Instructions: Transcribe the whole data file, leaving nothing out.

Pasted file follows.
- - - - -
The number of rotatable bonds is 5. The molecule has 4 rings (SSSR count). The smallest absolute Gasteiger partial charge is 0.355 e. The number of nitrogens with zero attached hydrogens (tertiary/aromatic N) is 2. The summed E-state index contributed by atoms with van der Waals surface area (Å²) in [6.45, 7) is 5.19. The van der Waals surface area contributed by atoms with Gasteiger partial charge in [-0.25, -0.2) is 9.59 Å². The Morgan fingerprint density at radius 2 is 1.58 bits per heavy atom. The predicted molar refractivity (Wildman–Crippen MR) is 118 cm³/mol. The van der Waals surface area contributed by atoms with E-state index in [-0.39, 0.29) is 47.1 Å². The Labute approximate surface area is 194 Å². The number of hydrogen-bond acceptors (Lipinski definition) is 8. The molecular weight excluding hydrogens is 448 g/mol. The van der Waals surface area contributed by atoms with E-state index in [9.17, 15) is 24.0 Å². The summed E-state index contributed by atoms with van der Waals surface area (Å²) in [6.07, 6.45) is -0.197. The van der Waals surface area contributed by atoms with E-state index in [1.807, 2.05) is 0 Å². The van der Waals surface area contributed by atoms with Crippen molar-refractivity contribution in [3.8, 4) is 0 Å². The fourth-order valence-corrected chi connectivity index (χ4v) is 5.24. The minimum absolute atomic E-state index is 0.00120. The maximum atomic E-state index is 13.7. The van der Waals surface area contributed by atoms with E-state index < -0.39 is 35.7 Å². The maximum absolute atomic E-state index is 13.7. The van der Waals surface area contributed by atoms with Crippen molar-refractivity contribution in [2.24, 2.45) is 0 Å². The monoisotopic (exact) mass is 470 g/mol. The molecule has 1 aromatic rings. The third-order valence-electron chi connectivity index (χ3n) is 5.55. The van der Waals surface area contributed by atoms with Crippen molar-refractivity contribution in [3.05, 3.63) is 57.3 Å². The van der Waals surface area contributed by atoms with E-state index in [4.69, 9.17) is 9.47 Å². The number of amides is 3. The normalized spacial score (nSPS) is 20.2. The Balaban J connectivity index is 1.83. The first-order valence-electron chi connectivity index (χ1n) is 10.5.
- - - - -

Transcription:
The number of rotatable bonds is 5. The molecule has 4 rings (SSSR count). The smallest absolute Gasteiger partial charge is 0.355 e. The number of nitrogens with zero attached hydrogens (tertiary/aromatic N) is 2. The summed E-state index contributed by atoms with van der Waals surface area (Å²) in [6.45, 7) is 5.19. The van der Waals surface area contributed by atoms with Gasteiger partial charge in [-0.25, -0.2) is 9.59 Å². The Morgan fingerprint density at radius 2 is 1.58 bits per heavy atom. The predicted molar refractivity (Wildman–Crippen MR) is 118 cm³/mol. The van der Waals surface area contributed by atoms with E-state index in [-0.39, 0.29) is 47.1 Å². The Labute approximate surface area is 194 Å². The number of hydrogen-bond acceptors (Lipinski definition) is 8. The molecular weight excluding hydrogens is 448 g/mol. The van der Waals surface area contributed by atoms with E-state index in [9.17, 15) is 24.0 Å². The summed E-state index contributed by atoms with van der Waals surface area (Å²) in [6.07, 6.45) is -0.197. The van der Waals surface area contributed by atoms with E-state index in [1.807, 2.05) is 0 Å². The van der Waals surface area contributed by atoms with Crippen molar-refractivity contribution in [3.8, 4) is 0 Å². The fourth-order valence-corrected chi connectivity index (χ4v) is 5.24. The minimum absolute atomic E-state index is 0.00120. The maximum atomic E-state index is 13.7. The van der Waals surface area contributed by atoms with E-state index < -0.39 is 35.7 Å². The maximum absolute atomic E-state index is 13.7. The van der Waals surface area contributed by atoms with Crippen molar-refractivity contribution in [2.24, 2.45) is 0 Å². The monoisotopic (exact) mass is 470 g/mol. The molecule has 1 aromatic rings. The third-order valence-electron chi connectivity index (χ3n) is 5.55. The van der Waals surface area contributed by atoms with Crippen molar-refractivity contribution in [3.05, 3.63) is 57.3 Å². The van der Waals surface area contributed by atoms with E-state index in [4.69, 9.17) is 9.47 Å². The number of amides is 3. The normalized spacial score (nSPS) is 20.2. The Balaban J connectivity index is 1.83. The first-order valence-electron chi connectivity index (χ1n) is 10.5.